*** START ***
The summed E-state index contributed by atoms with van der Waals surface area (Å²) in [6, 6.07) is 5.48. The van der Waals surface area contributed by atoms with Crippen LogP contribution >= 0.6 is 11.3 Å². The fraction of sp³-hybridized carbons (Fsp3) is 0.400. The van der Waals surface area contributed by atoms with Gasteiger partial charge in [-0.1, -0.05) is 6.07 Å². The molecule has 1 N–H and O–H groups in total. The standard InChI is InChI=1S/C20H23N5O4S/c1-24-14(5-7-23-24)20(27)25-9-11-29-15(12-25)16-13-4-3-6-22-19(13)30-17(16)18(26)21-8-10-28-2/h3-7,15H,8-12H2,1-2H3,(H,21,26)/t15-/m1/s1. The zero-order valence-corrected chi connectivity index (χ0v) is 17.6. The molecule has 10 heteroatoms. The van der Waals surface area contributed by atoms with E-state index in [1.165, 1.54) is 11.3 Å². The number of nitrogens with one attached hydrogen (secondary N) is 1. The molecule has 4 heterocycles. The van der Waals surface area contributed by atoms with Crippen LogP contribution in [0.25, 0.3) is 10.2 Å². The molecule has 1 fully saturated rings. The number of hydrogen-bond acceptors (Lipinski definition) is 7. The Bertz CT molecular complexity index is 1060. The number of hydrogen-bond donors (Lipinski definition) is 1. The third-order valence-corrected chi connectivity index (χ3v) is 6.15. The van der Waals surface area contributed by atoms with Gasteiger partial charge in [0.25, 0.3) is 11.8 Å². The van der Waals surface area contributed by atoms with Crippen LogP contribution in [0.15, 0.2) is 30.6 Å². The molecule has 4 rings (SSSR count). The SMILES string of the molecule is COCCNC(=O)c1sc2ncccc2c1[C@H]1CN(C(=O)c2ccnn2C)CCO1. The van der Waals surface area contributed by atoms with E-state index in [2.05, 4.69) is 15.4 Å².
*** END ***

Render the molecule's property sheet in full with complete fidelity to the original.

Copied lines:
The summed E-state index contributed by atoms with van der Waals surface area (Å²) in [6, 6.07) is 5.48. The van der Waals surface area contributed by atoms with Crippen LogP contribution >= 0.6 is 11.3 Å². The fraction of sp³-hybridized carbons (Fsp3) is 0.400. The van der Waals surface area contributed by atoms with Gasteiger partial charge in [-0.1, -0.05) is 6.07 Å². The molecule has 1 N–H and O–H groups in total. The standard InChI is InChI=1S/C20H23N5O4S/c1-24-14(5-7-23-24)20(27)25-9-11-29-15(12-25)16-13-4-3-6-22-19(13)30-17(16)18(26)21-8-10-28-2/h3-7,15H,8-12H2,1-2H3,(H,21,26)/t15-/m1/s1. The zero-order valence-corrected chi connectivity index (χ0v) is 17.6. The molecule has 10 heteroatoms. The van der Waals surface area contributed by atoms with E-state index in [1.165, 1.54) is 11.3 Å². The number of nitrogens with one attached hydrogen (secondary N) is 1. The molecule has 4 heterocycles. The van der Waals surface area contributed by atoms with Crippen LogP contribution in [0.25, 0.3) is 10.2 Å². The molecule has 1 fully saturated rings. The number of hydrogen-bond acceptors (Lipinski definition) is 7. The Bertz CT molecular complexity index is 1060. The number of hydrogen-bond donors (Lipinski definition) is 1. The third-order valence-corrected chi connectivity index (χ3v) is 6.15. The van der Waals surface area contributed by atoms with Gasteiger partial charge in [0.25, 0.3) is 11.8 Å². The van der Waals surface area contributed by atoms with Crippen LogP contribution in [0.15, 0.2) is 30.6 Å². The molecule has 4 rings (SSSR count). The SMILES string of the molecule is COCCNC(=O)c1sc2ncccc2c1[C@H]1CN(C(=O)c2ccnn2C)CCO1. The van der Waals surface area contributed by atoms with E-state index in [2.05, 4.69) is 15.4 Å².